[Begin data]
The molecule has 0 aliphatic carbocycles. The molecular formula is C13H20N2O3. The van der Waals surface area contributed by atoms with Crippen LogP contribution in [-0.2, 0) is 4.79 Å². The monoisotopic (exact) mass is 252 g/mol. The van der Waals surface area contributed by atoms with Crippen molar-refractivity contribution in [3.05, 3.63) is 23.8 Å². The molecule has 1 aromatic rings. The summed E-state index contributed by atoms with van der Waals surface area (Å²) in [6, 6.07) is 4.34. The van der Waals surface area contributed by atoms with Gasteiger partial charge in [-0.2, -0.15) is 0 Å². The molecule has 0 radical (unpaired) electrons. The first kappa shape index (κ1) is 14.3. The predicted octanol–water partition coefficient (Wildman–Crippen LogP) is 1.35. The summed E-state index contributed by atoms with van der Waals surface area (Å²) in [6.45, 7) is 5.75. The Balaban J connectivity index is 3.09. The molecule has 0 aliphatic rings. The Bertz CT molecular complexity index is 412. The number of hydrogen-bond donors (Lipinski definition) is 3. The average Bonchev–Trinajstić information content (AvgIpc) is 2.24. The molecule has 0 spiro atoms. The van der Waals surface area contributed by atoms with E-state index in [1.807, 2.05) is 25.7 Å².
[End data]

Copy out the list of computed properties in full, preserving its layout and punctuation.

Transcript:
The molecule has 0 aliphatic carbocycles. The molecular formula is C13H20N2O3. The van der Waals surface area contributed by atoms with Crippen LogP contribution in [-0.2, 0) is 4.79 Å². The monoisotopic (exact) mass is 252 g/mol. The van der Waals surface area contributed by atoms with Crippen molar-refractivity contribution in [3.05, 3.63) is 23.8 Å². The molecule has 1 aromatic rings. The summed E-state index contributed by atoms with van der Waals surface area (Å²) in [6, 6.07) is 4.34. The van der Waals surface area contributed by atoms with Gasteiger partial charge in [-0.2, -0.15) is 0 Å². The molecule has 0 radical (unpaired) electrons. The first kappa shape index (κ1) is 14.3. The predicted octanol–water partition coefficient (Wildman–Crippen LogP) is 1.35. The summed E-state index contributed by atoms with van der Waals surface area (Å²) in [6.45, 7) is 5.75. The Balaban J connectivity index is 3.09. The molecule has 0 aliphatic rings. The Bertz CT molecular complexity index is 412. The number of hydrogen-bond donors (Lipinski definition) is 3. The average Bonchev–Trinajstić information content (AvgIpc) is 2.24. The molecule has 0 spiro atoms. The van der Waals surface area contributed by atoms with E-state index in [1.807, 2.05) is 25.7 Å².